The Muslim sovereign has sent a donation to the Greek Orthodox Patriarch of Jerusalem as a contribution towards the costs. This is another of the Jordanian royal family’s expressions of support to Christians. It is also a political move that aims to underline Amman’s prerogatives over Jerusalem.
“His Majesty King Abdullah II has issued a Royal Benefaction (makruma) to provide for the restoration of Jesus’ Tomb in the Church of the Holy Sepulchre in Jerusalem, at His Majesty’s personal expense.” The news was announced by Jordanian press agency Petra, which says that the Hashemite Court sent an official letter to the Greek Orthodox Patriarch of Jerusalem, Theophilos III. It will therefore be a Muslim sovereign and direct descendant of the Prophet Muhammad who will foot part of the bill for the restoration of the niche in the Holy Sepulchre, the place of Jesus’ burial and resurrection in Jerusalem, which has, for centuries, been the most venerated Christian shrine in the world.
The restoration project was announced two weeks ago – the day before Easter for the western world – by the three Christian denominations which for historic reasons hold joint jurisdiction of Jerusalem’s most important church: the Greek Orthodox, the Latins (represented by the Franciscan Custody of the Holy Land) and the Armenians. Restoration work is needed because of the progressive alteration of the mortars as a result of condensed moisture from the breath of thousands of pilgrims and candle smoke. The work is based on a specific project carried out by the National Technical University of Athens (NTUA) which all parties agree on: the work should take eight months, with completion expected at the start of 2017. Until yesterday, there had been talk about a restoration project being financed by the three denominations, public contributions disbursed by the Greek government and private benefactors.
The announcement from Amman now changes the game and was immediately and warmly welcomed by Patriarch Theophilos III who is head of the largest Christian community in the Holy Land. “His Beatitude Patriarch Theophilos III also said that His Majesty King Abdullah embodies in deed, and not only in word, the shared living of Muslims and Christians all over the world and particularly in the Holy Land,” Petra news agency reports. “Jordan’s role in protecting Christian existence in the Holy Land is clear and undeniable,” the Greek Orthodox Patriarch of Jerusalem continued, “King Abdullah spearheads the efforts of all Jordanians to sow the seeds of love and brotherhood between Muslims and Christians. We are reaping the fruits of these efforts in this age when sectarian wars are burning entire countries as can plainly be seen.”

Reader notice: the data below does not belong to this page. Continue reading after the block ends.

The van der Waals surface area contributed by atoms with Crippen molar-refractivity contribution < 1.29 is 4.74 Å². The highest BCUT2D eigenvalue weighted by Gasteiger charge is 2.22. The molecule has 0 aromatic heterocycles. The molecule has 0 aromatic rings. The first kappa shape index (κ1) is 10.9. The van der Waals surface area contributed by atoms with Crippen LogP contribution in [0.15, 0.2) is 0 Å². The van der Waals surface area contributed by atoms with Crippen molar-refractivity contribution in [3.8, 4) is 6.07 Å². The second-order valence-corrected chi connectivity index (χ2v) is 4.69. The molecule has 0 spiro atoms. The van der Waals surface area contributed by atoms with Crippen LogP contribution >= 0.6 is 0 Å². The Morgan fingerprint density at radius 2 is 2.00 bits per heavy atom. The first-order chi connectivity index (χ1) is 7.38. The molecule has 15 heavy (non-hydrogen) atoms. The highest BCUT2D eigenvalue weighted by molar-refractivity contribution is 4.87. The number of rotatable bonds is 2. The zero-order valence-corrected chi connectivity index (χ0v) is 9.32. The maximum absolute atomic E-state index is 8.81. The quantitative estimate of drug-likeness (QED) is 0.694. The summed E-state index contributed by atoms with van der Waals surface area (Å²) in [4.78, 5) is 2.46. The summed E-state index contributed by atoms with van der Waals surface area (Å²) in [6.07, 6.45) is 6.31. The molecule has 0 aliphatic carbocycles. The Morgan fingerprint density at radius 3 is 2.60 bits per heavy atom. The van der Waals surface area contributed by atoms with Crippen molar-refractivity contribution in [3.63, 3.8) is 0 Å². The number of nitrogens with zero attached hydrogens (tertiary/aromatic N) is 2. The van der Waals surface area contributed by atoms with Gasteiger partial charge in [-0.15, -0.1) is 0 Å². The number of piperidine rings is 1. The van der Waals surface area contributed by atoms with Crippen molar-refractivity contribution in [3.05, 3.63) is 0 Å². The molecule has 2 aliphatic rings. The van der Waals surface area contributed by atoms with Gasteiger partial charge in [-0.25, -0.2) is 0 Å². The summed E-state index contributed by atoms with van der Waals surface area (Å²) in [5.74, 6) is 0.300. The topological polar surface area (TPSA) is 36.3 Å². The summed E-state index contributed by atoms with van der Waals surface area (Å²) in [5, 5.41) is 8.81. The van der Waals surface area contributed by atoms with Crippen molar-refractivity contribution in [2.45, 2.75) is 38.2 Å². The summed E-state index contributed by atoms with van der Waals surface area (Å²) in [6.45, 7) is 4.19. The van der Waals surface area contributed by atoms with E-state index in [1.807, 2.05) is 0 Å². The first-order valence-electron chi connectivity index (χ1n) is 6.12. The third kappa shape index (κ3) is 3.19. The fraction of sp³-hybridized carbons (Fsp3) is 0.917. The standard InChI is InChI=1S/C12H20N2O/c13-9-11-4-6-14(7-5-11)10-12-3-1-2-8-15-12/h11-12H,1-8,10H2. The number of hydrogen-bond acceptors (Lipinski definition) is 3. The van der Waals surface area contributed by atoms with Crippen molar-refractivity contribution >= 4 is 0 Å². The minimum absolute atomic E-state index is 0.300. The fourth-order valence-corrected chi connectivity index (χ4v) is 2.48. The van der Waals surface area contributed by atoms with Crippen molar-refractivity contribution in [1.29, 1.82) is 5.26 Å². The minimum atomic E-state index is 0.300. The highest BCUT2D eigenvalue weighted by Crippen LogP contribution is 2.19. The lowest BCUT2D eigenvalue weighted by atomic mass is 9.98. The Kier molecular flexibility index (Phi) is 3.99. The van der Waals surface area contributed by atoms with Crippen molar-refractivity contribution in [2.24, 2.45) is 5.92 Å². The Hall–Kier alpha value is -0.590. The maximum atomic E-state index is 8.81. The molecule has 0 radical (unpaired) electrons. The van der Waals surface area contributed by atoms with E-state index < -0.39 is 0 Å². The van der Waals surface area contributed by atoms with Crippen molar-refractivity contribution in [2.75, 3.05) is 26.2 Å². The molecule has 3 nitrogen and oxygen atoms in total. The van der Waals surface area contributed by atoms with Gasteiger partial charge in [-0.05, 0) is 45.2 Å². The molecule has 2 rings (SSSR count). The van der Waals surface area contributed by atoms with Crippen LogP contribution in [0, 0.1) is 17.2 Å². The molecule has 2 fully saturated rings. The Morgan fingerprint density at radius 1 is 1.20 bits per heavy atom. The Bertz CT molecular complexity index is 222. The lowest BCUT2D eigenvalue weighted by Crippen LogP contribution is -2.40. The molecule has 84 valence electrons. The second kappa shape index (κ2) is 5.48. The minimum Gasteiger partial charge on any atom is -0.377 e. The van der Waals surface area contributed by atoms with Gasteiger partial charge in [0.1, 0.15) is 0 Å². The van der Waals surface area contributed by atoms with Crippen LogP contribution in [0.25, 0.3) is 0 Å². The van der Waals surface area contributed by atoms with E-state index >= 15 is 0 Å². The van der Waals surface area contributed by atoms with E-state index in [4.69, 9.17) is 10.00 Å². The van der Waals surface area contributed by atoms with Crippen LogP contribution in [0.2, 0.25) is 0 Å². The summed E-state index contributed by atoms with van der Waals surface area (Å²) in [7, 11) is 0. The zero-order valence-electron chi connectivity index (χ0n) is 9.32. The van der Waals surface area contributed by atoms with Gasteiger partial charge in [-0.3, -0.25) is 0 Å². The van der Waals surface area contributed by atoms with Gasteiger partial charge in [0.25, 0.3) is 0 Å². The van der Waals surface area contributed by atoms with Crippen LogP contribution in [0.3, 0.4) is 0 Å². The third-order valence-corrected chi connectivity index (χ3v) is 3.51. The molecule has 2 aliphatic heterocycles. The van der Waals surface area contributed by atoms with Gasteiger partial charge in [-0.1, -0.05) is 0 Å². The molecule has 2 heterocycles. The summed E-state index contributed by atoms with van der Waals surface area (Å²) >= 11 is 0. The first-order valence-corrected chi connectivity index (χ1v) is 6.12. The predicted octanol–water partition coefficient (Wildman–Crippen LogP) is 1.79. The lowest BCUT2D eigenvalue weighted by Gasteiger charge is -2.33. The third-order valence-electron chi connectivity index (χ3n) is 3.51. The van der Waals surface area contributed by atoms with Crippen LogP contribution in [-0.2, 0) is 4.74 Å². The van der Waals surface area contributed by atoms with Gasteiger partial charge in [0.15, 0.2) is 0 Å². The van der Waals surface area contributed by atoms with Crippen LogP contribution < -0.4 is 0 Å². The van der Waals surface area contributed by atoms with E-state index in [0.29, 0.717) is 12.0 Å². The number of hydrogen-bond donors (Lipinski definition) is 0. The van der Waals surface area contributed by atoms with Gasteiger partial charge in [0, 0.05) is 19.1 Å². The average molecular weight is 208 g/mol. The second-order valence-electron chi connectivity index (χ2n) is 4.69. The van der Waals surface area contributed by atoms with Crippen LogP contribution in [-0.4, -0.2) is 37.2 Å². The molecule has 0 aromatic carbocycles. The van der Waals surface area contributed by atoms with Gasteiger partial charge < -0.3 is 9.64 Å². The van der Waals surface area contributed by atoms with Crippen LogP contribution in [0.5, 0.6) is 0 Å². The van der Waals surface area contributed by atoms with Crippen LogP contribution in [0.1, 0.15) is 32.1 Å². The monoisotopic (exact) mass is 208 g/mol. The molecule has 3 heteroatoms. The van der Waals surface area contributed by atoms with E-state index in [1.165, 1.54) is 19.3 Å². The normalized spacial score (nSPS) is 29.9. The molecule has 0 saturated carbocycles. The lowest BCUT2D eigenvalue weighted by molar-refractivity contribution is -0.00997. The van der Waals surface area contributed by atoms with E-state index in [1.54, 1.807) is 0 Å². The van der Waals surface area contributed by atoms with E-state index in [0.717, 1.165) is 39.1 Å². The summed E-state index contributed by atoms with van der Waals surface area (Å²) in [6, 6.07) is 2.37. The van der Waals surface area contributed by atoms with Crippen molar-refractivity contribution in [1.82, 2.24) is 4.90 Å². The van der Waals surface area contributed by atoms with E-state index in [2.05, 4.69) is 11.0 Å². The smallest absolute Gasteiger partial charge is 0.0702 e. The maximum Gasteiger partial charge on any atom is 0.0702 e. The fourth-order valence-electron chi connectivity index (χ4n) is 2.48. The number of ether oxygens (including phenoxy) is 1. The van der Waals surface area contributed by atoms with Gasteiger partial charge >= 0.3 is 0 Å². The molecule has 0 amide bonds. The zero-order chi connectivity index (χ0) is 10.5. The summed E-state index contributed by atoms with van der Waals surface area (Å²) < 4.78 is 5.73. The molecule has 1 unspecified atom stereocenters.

There is, however, also a political aspect to King Abdullah’s choice, which is of some significance. Theophilos III himself underlined this, recognising the Hashemite sovereign as “Guardian and Custodian of the Christian and Muslim Holy Sites in Jerusalem”. For the King of Jordan, financing the restoration of the Holy Sepulchre is a way to affirm his prerogatives over the holy places which until the Six-Day war of 1967 were under Jordanian sovereignty. Jerusalem’s holy places include not only Christian sites but also the Muslim mosque of al Aqsa and the Dome of the Rock on the flat space above the Western Wall. The same pace treaty, which was signed between Israel and Jordan in the 90’s recognises the historic role of the Hashemite Kingdom in writing, in practice, however, its actual implementation in Jerusalem, which the Jewish state considers its sole and indivisible capital, it has become an increasingly heated subject in the “Holy City”.
So there are various plans and motivations that contributed to King Abdullah II’s decision. It is also worth noting that in his statement, Theophilos III explicitly links Jordan’s donation to the Pact of Umar, the agreement reached in 637, when Jerusalem was conquered by the Arabs. On that occasion, Caliph Umar, Muhammad’s second successor, respected the Basilica of the Holy Sepulchre, leaving it as a Christian place of worship instead of turning it into a mosque. It is thanks to this first important gesture made by the Caliph, that the niche of the Holy Sepulchre has survived as a Christian place of worship in the face of the many vicissitudes Jerusalem has faced throughout its history. Today – at a time when a so-called caliph is desecrating Christian sites in Syria and Iraq – reaffirming the Pact of Umar, is intended as a very clear message to the Muslim world, starting from its history and identity.
Source: Vatican Insider